The same model was fitted separately for male and female respondents’ data. We expected that the higher costs of reproduction for women might lead to more pronounced relationships. Separately estimating the model in the two genders allowed us to compare the relationships between genders as well as see whether the overall model fits are different, which would have important implications in itself. We will refer to the two models as the male and female models.
Importantly, for the ESS data set only, there are survey weights that needed to be incorporated to correct for estimates, standard errors, and chi-square-derived fit measures for the complex sampling design. We followed the recommended weighting procedure in R by the ESS methodological guide (https://www.europeansocialsurvey.org/docs/methodology/ESS_weighting_data_1_1.pdf). We then created a custom R script based on the lavaan.survey package to fit our model. For more details on this procedure, see Oberski (2014).
To address the problem of overfitting due to the inherent complexity of SEM models (Breckler, 1990; Preacher, 2006; Roberts and Pashler, 2000), we employed a stratified k-fold cross-validation strategy (Arlot and Celisse, 2010). The aim of applying stratified k-fold cross-validation to SEM is twofold. First, it submits a model to sampling variability and therefore allows to estimate its stability across multiple reshuffling and re-stratification of the data sample. Second, it tests the capacity of a model to generalise its predictions to out-of-sample data. The analyses consisted of the following steps:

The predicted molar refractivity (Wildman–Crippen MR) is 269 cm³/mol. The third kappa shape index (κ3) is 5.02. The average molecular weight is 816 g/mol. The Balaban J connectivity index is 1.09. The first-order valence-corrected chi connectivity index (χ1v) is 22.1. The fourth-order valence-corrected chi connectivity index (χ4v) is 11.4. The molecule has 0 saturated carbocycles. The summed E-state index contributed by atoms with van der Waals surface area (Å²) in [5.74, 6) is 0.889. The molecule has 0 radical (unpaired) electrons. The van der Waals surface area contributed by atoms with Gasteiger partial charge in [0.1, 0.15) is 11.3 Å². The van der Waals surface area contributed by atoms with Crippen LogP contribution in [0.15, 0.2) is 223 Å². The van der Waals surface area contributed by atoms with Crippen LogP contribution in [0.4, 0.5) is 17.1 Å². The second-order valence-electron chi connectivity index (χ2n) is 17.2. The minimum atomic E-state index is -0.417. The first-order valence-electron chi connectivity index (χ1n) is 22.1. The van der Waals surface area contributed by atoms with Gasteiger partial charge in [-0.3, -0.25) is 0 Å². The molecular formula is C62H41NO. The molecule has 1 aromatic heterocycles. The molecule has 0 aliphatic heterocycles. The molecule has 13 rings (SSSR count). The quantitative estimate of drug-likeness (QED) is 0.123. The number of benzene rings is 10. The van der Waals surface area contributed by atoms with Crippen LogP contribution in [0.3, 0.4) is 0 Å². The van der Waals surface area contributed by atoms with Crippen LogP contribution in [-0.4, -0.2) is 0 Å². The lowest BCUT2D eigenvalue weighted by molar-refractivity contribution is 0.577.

The full data set is randomly partitioned into five folds of nearly equal size.
Subsequently five iterations of training and validation are performed such that within each iteration a different fold of the data is held-out for validation (the test data, here representing 20% of the whole sample) while the remaining k-1 folds are used for fitting (the training data, here representing 80% of the whole sample).
At each iteration, the model is fitted on the training data, and then its parameters are set according to these results. After that, it is re-fitted on the test data.
The predictive value of the training model is further checked by applying the same cross-validation procedure on a test data set whose individual values have been randomly permuted within each indicator. The aim is to ensure that the fitted values obtained from modelling the training data failed at predicting the test data when its internal structure is broken down by means of randomisation. In other words, this procedure allows us to state whether the latent structure hypothesised by our structural equation model is present or absent in the training samples.
At the end of the five iterations, the whole sample is reshuffled and re-stratified before a new round of five iterations starts.